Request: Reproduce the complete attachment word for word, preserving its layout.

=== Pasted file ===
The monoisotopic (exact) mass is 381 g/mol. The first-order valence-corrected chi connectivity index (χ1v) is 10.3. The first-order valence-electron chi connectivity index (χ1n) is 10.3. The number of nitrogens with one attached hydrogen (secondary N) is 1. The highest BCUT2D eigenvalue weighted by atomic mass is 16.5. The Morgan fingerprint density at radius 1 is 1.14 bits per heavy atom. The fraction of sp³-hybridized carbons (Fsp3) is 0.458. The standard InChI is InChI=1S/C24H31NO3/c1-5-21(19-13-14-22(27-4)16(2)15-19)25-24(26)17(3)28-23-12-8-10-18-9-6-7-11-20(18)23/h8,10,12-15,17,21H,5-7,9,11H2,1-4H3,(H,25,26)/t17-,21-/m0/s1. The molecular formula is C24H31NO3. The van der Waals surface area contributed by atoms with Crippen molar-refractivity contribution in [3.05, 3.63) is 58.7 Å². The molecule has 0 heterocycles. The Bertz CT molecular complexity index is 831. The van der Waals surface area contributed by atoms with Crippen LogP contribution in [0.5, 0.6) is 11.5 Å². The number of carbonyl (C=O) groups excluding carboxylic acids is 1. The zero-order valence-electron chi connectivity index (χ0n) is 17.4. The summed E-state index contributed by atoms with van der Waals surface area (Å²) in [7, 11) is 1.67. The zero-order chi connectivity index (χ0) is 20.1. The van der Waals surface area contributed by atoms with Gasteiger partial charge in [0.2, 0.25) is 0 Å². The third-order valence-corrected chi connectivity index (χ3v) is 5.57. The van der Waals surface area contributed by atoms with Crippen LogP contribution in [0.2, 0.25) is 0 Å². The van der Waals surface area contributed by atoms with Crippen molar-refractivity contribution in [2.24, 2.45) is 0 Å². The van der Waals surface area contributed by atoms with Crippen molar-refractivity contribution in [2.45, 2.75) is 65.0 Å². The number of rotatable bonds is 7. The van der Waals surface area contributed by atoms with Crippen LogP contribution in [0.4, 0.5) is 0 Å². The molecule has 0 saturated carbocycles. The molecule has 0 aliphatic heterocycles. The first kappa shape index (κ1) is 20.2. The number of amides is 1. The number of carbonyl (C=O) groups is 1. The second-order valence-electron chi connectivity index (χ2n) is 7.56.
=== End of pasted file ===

The monoisotopic (exact) mass is 381 g/mol. The first-order valence-corrected chi connectivity index (χ1v) is 10.3. The first-order valence-electron chi connectivity index (χ1n) is 10.3. The number of nitrogens with one attached hydrogen (secondary N) is 1. The highest BCUT2D eigenvalue weighted by atomic mass is 16.5. The Morgan fingerprint density at radius 1 is 1.14 bits per heavy atom. The fraction of sp³-hybridized carbons (Fsp3) is 0.458. The standard InChI is InChI=1S/C24H31NO3/c1-5-21(19-13-14-22(27-4)16(2)15-19)25-24(26)17(3)28-23-12-8-10-18-9-6-7-11-20(18)23/h8,10,12-15,17,21H,5-7,9,11H2,1-4H3,(H,25,26)/t17-,21-/m0/s1. The molecular formula is C24H31NO3. The van der Waals surface area contributed by atoms with Crippen molar-refractivity contribution in [3.05, 3.63) is 58.7 Å². The molecule has 0 heterocycles. The Bertz CT molecular complexity index is 831. The van der Waals surface area contributed by atoms with Crippen LogP contribution in [0.5, 0.6) is 11.5 Å². The number of carbonyl (C=O) groups excluding carboxylic acids is 1. The zero-order valence-electron chi connectivity index (χ0n) is 17.4. The summed E-state index contributed by atoms with van der Waals surface area (Å²) in [7, 11) is 1.67. The zero-order chi connectivity index (χ0) is 20.1. The van der Waals surface area contributed by atoms with Gasteiger partial charge in [0.2, 0.25) is 0 Å². The third-order valence-corrected chi connectivity index (χ3v) is 5.57. The van der Waals surface area contributed by atoms with Crippen LogP contribution in [0.2, 0.25) is 0 Å². The van der Waals surface area contributed by atoms with Crippen molar-refractivity contribution in [2.24, 2.45) is 0 Å². The van der Waals surface area contributed by atoms with Crippen molar-refractivity contribution in [2.45, 2.75) is 65.0 Å². The number of rotatable bonds is 7. The van der Waals surface area contributed by atoms with Crippen LogP contribution in [0.4, 0.5) is 0 Å². The molecule has 0 saturated carbocycles. The molecule has 0 aliphatic heterocycles. The first kappa shape index (κ1) is 20.2. The number of amides is 1. The number of carbonyl (C=O) groups is 1. The second-order valence-electron chi connectivity index (χ2n) is 7.56.